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A massive solar storm initially expected to create havoc for everything from mobile phones to airline flights has reached Earth with little effect, but experts say that could still change.
The storm appeared to spare satellite and power systems as it shook the Earth's magnetic field Thursday, with no reports of GPS or power disruptions. A scientist with the U.S. National Oceanic and Atmospheric Administration, Joseph Kunches, said the storm struck in a direction that causes the least amount of problems. But he said that orientation could change as the storm continues.
The storm started with a pair of solar flares Tuesday, and continued with two coronal mass ejections that sent massive amounts of energy and charged particles shooting out of the sun.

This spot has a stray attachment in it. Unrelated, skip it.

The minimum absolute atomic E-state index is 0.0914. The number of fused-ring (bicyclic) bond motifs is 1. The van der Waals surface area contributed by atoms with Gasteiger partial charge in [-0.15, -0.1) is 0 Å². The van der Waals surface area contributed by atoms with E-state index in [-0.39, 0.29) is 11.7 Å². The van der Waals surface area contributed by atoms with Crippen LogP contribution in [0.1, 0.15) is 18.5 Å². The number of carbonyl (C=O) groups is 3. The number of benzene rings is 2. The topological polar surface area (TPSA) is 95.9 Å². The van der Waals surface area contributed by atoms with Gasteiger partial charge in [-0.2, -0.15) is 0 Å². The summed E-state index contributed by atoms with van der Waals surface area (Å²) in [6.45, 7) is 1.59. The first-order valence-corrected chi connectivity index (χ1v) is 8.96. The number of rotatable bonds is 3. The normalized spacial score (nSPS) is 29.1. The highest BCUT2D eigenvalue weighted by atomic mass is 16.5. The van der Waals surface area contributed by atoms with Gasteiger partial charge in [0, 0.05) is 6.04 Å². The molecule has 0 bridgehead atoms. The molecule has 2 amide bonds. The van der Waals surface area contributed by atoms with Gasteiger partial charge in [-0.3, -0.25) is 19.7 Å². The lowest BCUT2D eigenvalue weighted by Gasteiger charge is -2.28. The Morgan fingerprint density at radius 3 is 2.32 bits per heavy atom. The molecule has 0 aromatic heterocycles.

The particles were expected to strike the Earth at a speed of more than six million kilometers per hour. Forecasters had warned the storm could disrupt radio communications, satellite networks, global positioning systems and electricity grids. Some airlines even moved to reroute their flights to avoid problems. But ultimately, the storm ended up registering at the lowest intensity on a five-level scale.
The storm also carries the potential to produce brilliant auroras, known as the Northern and Southern Lights, which occur as the particles from the solar ejection mix with the Earth's magnetic fields.
Scientists say the storm is part of the sun's normal 11-year cycle, when activity on the surface rises to its peak level. A strong storm in 1989 knocked out the power grid in Quebec, leaving millions of residents without electricity.
The U.S. space agency NASA had said it did not believe the storm would affect the International Space Station or its six-member crew.